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In Canada, taxes is a joint responsibility between the federal government and several provincial and territorial governments.

Federal taxes are collected by the Canada Revenue Agency (CRA). Under tax collection agreements, the CRA collects and remits to the provinces:

  • provincial personal income taxes on behalf of all provinces except Quebec, through a system of unified tax returns.
  • corporate taxes on behalf of all provinces except Quebec and Alberta.
  • that portion of the Harmonized Sales Tax that is in excess of the federal Goods and Services Tax (GST) rate, with respect to the provinces that have implemented it.

The Agence du Revenu du Québec collects the GST in Quebec on behalf of the federal government and remits it to Ottawa.

Income Taxes

The Parliament of Canada entered the field with the passage of the Business Profits War Tax Act, of 1916 (essentially a tax on larger businesses, chargeable on any accounting periods ending after 1914 and before 1918). It was replaced in 1917 by the Income War Tax Act, 1917 (covering personal and corporate income earned from 1917 onwards). Similar taxes were imposed by the provinces in the following years.

Similar taxes were imposed by the provinces in the following years.[21]

ProvinceIntroduction of personal income taxIntroduction of corporate income taxTax collection assumed by federal governmentPersonal tax collection resumed by provinceCorporate tax collection resumed by provinceCorporate tax collection resumed by federal government
British Columbia187619011941
New Brunswick1941
Nova Scotia1941
Prince Edward Island189418941938
Newfoundland and Labrador1949

Municipal income taxes existed as well in certain municipalities, but such taxation powers were gradually abolished as the provinces established their own collection régimes, and none survived the Second World War, as a consequence of the Wartime Tax Rental Agreements.

  • From 1850, municipal councils in Ontario possessed authority to levy taxes on income, where such amount was greater than the value of a taxpayer’s personal property. The personal property limitation was removed with the passage of the Assessment Act in 1904. By 1936, some 200 councils ranging in size from Toronto to Blenheim Township were collecting such taxes. Toronto levied personal income taxes until 1936, and corporate income taxes until 1944.
  • From 1855 to 1870, and once more from 1939, income tax was imposed on residents of Quebec City. In 1935, a municipal income tax was imposed on the income of individuals resident or doing business in Montreal and the municipalities of the Montreal Metropolitan Commission. Similar income taxes were also imposed in Sherbrooke from 1886 to 1912, in Sorel from 1889, and Hull from 1893.
  • In Prince Edward Island, Summerside had an income tax from 1870 to 1880, and Charlottetown imposed one from 1880 to 1888.
  • While Nova Scotia permitted municipal income tax in 1835, Halifax was the first municipality to levy one in 1849.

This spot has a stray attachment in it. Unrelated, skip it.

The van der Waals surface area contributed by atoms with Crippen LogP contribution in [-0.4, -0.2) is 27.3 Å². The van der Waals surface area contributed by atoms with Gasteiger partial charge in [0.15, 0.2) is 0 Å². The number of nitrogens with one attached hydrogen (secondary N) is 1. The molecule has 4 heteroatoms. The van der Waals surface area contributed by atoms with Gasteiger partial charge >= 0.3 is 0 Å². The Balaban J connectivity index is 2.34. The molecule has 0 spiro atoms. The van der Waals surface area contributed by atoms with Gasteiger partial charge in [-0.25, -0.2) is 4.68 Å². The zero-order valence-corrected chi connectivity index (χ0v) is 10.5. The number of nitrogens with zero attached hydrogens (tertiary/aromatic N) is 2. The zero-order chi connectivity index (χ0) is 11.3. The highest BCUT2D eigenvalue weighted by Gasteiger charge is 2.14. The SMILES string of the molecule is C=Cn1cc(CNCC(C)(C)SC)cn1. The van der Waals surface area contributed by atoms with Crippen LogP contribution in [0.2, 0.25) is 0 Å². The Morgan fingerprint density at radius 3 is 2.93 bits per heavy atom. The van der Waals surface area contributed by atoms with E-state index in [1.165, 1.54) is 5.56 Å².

• New Brunswick allowed the collection of income taxes in 1831. However, serious enforcement did not begin until 1849, but it was only in 1908 when all municipalities in the province were required to collect it.

Personal Income Taxes

Both the federal and provincial governments have imposed income taxes on individuals, and these are the most significant sources of revenue for those levels of government accounting for over 45% of tax revenue. The federal government charges the bulk of income taxes with the provinces charging a somewhat lower percentage, except in Quebec. Income taxes throughout Canada are progressive with the high income residents paying a higher percentage than the low income.

Where income is earned in the form of a capital gain, only half of the gain is included in income for tax purposes; the other half is not taxed.

Read Also: What Does ITC Tax Mean?

Settlements and legal damages are generally not taxable, even in circumstances where damages (other than unpaid wages) arise as a result of breach of contract in an employment relationship.

Federal and provincial income tax rates are shown at the Canada Revenue Agency’s website.

Personal income tax can be deferred in a Registered Retirement Savings Plan (RRSP) (which may include mutual funds and other financial instruments) that are intended to help individuals save for their retirement. Tax-Free Savings Accounts allow people to hold financial instruments without taxation on the income earned.

Corporate Taxes

Companies and corporations pay corporate tax on profit income and on capital. These make up a relatively small portion of total tax revenue. Tax is paid on corporate income at the corporate level before it is distributed to individual shareholders as dividends. A tax credit is provided to individuals who receive dividends to reflect the tax paid at the corporate level. This credit does not eliminate double taxation of this income completely, however, resulting in a higher level of tax on dividend income than other types of income. (Where income is earned in the form of a capital gain, only half of the gain is included in income for tax purposes; the other half is not taxed.)